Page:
How does GPS Tracker Work?

Posted by Spectrum Tracking on Sep 12, 2021

How does GPS Tracker Work?

In movie Bourne Ultimatum, the amnestic hero Jason Bourne tracked down the assassin using the installed GPS system to prevent his next hit. With the development of technology, GPS trackers are no longer a gadget used by heros in movies, they have been used by people like us in our daily life. In this article we explain how GPS trackers work.

GPS tracker uses a network of satellites to determine the location. It uses trilateration to determine its physical location based on its distance from 3 GPS satellites. The same technology is used by your GPS navigation system. Note, currently your phone uses celluar towers to determine its location (in the future your cell phone may connect to satellites to get internet service.)

The difference between a GPS tracker and a car navigation system is that the navigation system provides you with your location and driving directions. In contrast, a tracker either keeps a record of your driving habits or broadcasts its location in real time.

A GPS navigation system only receive location information from the satellite, it does not broadcast its location. In contrast, a GPS tracker broadcasts its location in real time using the same technology that your cellphone does to make calls or connect to the internet.

How Accurate is GPS Tracker

When GPS trackers are shown in movies it usually is in the form of a smoothly moving dot showing pin-point accuracy. However, this is not how it works in the real world. For starters, civilian GPS equipment usually is rated for an accuracy of within 15 meters. The actual accuracy depends on the used receiver chip inside the GPS tracker (usually the more expensive the better). However your surroundings also have a big impact. If you are in an area with a lot of high-rise buildings, trees or other objects (urban canyons) the GPS signal might get reflected or blocked resulting in a lower accuracy.

Most modern GPS trackers use a combination of GPS, Wi-Fi and cell tower data. Spectrum Smart GPS trackers have an accuracy of within 15 ft (5 meters).

Different Types of GPS Trackers

BATTERY-OPERATED GPS TRACKERS: Most GPS trackers are battery-powered, meaning that you will have to check them frequently to avoid having a dead battery at the worst possible time. Because these devices are cordless and compact, they are very easy to conceal. Keep yours out of sight to prevent a potential thief from spotting and removing it before making off with your car.

PLUG-IN GPS TRACKERS: Plug-in GPS trackers draw power from your car 12-volt outlet or OBD II port, so you never have to worry about changing the batteries. These are great options for keeping family members connected, but are difficult to hide if you plan on using your tracker as an anti-theft measure. Be aware of how much energy they draw from your car to avoid putting excessive strain on its battery.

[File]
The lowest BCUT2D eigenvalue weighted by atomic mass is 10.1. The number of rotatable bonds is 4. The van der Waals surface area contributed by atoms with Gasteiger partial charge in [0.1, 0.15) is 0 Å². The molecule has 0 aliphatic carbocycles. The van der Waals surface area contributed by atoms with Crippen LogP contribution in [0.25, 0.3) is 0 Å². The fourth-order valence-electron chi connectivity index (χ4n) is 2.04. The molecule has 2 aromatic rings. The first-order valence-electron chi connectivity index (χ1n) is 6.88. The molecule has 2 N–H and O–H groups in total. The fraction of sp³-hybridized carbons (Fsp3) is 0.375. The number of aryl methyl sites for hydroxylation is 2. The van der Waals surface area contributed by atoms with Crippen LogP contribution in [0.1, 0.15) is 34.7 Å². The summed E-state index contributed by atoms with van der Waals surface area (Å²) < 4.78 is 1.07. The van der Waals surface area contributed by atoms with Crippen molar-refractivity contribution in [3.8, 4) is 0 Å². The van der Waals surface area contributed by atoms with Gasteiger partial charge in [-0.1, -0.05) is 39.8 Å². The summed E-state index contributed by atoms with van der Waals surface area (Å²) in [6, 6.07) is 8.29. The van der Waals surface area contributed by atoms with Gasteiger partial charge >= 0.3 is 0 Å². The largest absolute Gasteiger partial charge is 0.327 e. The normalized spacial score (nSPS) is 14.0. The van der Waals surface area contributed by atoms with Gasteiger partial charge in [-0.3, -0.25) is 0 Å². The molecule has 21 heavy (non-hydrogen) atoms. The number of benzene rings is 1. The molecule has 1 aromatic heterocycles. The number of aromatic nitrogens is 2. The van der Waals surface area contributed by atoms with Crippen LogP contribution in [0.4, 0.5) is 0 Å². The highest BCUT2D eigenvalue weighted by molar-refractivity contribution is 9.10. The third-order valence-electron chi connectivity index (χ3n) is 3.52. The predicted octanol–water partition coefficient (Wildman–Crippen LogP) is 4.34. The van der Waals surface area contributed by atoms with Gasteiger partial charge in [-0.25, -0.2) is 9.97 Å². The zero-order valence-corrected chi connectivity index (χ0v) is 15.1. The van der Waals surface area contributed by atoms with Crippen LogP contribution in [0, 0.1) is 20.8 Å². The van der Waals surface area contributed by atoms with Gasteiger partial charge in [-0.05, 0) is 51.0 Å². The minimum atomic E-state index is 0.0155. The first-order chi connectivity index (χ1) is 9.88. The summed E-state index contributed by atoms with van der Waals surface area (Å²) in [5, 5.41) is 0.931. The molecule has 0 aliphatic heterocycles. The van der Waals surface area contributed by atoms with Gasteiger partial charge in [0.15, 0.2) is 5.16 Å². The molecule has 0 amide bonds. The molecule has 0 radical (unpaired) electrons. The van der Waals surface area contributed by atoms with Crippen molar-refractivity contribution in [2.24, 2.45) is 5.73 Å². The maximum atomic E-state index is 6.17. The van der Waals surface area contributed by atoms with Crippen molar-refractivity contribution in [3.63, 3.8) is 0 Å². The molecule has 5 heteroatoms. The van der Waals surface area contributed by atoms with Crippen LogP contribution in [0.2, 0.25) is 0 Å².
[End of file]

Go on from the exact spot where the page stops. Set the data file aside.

HARDWIRED GPS TRACKERS: Hardwired GPS devices are wired directly into a vehicle. Most chose this option because the vehicle does not have an OBD II port, which is needed for non-wired devices. As some older cars do not have this port or an incompatible port, this is the only option for them. The benefit of adding a hardwired GPS tracker is that it can be hidden better than others. Since they are not attached to the OBD port, the GPS device can be placed anywhere under the dashboard.

The most discreet car GPS trackers are powered by a battery, which means they can be installed virtually anywhere. Since there is no external power source, this type of tracker has to be removed and charged periodically, or it will stop working.

What Are Vehicle GPS Trackers Used For?

Even though you can use a hard-wired GPS tracker or a battery powered GPS tracker for your vehicle, the most popular one is the OBD2 (or OBD II) gps tracker. OBD2 tracker is easy to use, it does not require installation. Just plug it to the OBD port and you are done. OBD port is available on any vehicles made after 1996. Compared to battery powered GPS tracker, OBD2 GPS tracker does not require recharging because it is powered by your vehicle. For battery powered GPS trackers, you need to charge it periodically.

There are various information you can get from an OBD2 GPS tracker. First, it provides your vehicle location at all times, and there are many scenarios where that can be helpful. For instance, if your car was stolen but you had a tracker installed, you could provide the police with its location.

Second, it provides the vehicle speed. With the right tracker installed in your teen's car, you can pull up their location in real time or view a record of where they've been, when they were there, and whether they broke the speed limit.

Third, with the buit-in G-sensors the OBD2 tracker can tell driver behaviors. If the driver has harsh braking or harsh acceleration it will send an alert to the owner.

Last, but not the least, an OBD2 GPS tracker can monitor your vehicle health. It scans the engine health. If engine light is on, the tracker will read the engine error code and reports to the owner. If the RPM is too high, battery is too low, or coolant temperature is too high, the device will send an alert so you can take actions immediately.